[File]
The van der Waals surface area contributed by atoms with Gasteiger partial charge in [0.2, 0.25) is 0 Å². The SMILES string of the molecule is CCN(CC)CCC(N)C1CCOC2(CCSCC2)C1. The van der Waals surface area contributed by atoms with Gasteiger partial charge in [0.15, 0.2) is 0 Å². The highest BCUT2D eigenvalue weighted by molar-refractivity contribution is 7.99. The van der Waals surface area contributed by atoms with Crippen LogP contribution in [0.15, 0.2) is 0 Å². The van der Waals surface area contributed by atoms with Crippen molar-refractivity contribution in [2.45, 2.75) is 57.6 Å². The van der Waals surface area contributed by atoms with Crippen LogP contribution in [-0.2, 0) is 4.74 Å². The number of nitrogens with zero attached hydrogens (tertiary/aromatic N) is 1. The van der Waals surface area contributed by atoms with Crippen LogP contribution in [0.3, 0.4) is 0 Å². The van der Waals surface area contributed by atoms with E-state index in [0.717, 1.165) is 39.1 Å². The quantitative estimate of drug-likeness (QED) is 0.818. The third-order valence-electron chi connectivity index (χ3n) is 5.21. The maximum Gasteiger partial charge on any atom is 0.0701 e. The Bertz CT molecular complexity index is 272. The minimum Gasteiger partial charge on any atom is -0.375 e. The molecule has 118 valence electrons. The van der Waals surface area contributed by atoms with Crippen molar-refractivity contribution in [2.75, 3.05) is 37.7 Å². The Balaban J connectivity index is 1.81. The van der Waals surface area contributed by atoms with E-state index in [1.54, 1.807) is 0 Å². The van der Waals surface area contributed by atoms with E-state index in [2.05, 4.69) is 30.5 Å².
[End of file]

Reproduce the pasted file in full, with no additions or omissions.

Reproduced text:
The van der Waals surface area contributed by atoms with Gasteiger partial charge in [0.2, 0.25) is 0 Å². The SMILES string of the molecule is CCN(CC)CCC(N)C1CCOC2(CCSCC2)C1. The van der Waals surface area contributed by atoms with Gasteiger partial charge in [0.15, 0.2) is 0 Å². The highest BCUT2D eigenvalue weighted by molar-refractivity contribution is 7.99. The van der Waals surface area contributed by atoms with Crippen LogP contribution in [0.15, 0.2) is 0 Å². The van der Waals surface area contributed by atoms with Crippen molar-refractivity contribution in [2.45, 2.75) is 57.6 Å². The van der Waals surface area contributed by atoms with Crippen LogP contribution in [-0.2, 0) is 4.74 Å². The number of nitrogens with zero attached hydrogens (tertiary/aromatic N) is 1. The van der Waals surface area contributed by atoms with Crippen LogP contribution in [0.3, 0.4) is 0 Å². The van der Waals surface area contributed by atoms with E-state index in [0.717, 1.165) is 39.1 Å². The quantitative estimate of drug-likeness (QED) is 0.818. The third-order valence-electron chi connectivity index (χ3n) is 5.21. The maximum Gasteiger partial charge on any atom is 0.0701 e. The Bertz CT molecular complexity index is 272. The minimum Gasteiger partial charge on any atom is -0.375 e. The molecule has 118 valence electrons. The van der Waals surface area contributed by atoms with Crippen molar-refractivity contribution in [2.75, 3.05) is 37.7 Å². The Balaban J connectivity index is 1.81. The van der Waals surface area contributed by atoms with E-state index in [1.54, 1.807) is 0 Å². The van der Waals surface area contributed by atoms with E-state index in [2.05, 4.69) is 30.5 Å².